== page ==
The Senate on Thursday mandated its Committee on Customs, Tariff and Excise to investigate alleged unlawful raid of rice shops at Kayero Market, Sango Ota, Ogun by Nigeria Customs Service (NCS).
The News Agency of Nigeria recalls that officials of the service were said to have raided the market on Feb. 22 and allegedly carted away goods and other commodities described as contraband.
The senate’s resolution followed a motion by Sen. Gbolahan Dada (Ogun-APC), who alleged that the Customs officers broke into shops and made away with goods worth billions of naira.
Dada argued that by the provisions of the Customs and Excise Management Act, the officers lacked constitutional and statutory powers to break into shops or premises without a valid court order or search warrant.
He said that by the provisions of the law, “even when such order or warrant is obtained, it must be executed in the presence of witnesses or concerned shop or premises owner.
Dada explained that the essence of that provision was to preserve the rule of law, avoid breakdown of law and order and prevent self-help remedies by aggrieved persons.
He said that the Sango Ota raid was not the first time officers of the service would engage in such perceived lawless action against Nigerian traders.
While condemning the act, Dada said that it was highly unconscionable for officers of Nigeria Customs Service to claim that the confiscated bags of rice and cartons of vegetable oil were smuggled products.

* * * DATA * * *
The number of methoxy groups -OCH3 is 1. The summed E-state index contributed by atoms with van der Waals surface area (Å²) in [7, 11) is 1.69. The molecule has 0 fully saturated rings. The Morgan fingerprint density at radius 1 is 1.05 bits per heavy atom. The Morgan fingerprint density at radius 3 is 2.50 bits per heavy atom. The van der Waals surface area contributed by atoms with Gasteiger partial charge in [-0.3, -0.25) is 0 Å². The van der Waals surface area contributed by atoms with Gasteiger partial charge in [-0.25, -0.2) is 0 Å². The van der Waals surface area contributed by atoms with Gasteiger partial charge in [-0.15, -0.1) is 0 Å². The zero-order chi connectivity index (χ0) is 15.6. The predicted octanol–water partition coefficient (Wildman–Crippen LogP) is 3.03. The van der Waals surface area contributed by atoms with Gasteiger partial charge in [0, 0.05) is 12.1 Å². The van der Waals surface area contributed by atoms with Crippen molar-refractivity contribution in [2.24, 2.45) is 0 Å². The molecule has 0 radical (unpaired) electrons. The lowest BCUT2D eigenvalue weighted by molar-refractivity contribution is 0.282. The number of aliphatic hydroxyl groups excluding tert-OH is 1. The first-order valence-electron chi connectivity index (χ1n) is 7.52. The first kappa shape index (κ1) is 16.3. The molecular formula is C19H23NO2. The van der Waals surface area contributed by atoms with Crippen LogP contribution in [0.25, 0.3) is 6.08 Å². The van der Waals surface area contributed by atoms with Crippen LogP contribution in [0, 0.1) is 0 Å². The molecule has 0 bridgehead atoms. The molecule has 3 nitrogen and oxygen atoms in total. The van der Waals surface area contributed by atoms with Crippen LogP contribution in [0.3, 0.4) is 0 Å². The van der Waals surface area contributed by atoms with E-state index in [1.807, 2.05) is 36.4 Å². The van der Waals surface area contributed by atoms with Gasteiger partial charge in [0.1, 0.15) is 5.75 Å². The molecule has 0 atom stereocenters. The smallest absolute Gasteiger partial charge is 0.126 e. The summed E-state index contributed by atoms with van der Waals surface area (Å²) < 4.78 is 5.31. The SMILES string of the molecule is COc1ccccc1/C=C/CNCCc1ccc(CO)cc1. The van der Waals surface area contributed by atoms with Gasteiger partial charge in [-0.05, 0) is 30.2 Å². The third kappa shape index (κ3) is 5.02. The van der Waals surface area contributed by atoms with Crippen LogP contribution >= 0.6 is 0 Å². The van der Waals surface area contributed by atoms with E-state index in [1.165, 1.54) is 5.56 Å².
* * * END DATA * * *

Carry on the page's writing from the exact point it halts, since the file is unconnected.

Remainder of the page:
“The unlawful action of officers of Nigeria Customs Service for raiding shops indiscriminately and confiscating goods already in the country is becoming worrisome, disturbing and capable of breaching fragile peace we are enjoying in this country.
“If nothing is done by this hallowed chamber to stop unlawful raids of shops and confiscation of goods without obtaining valid court order or search warrant, a time is coming when Nigerians will resist such untoward action.”
In his contribution, Sen. Adamu Aliero (Kebbi-APC) opposed the motion, arguing that the Customs officers simply carried out their legitimate constitutional assignment and should not be queried by the parliament.
But, Sen. Murtala Nyako (Adamawa-APC) countered him, insisting that the matter must be investigated to ascertain the true position of the allegation, whether or not the officers acted within the law.
He pointed out that it was not proper for the officers to break into the shops of traders as alleged without authorization as specified by the law.
Nyako stressed that constituted authorities must respect the law of the land and the rights of citizens.
When put to voice vote by the Deputy President of the Senate, Sen. Ike Ekweremadu, who presided at the plenary, the motion was overwhelmingly supported and adopted.
Consequently, Ekweremadu directed the Committee of Customs, Tariffs and Excise to investigate the matter urgently.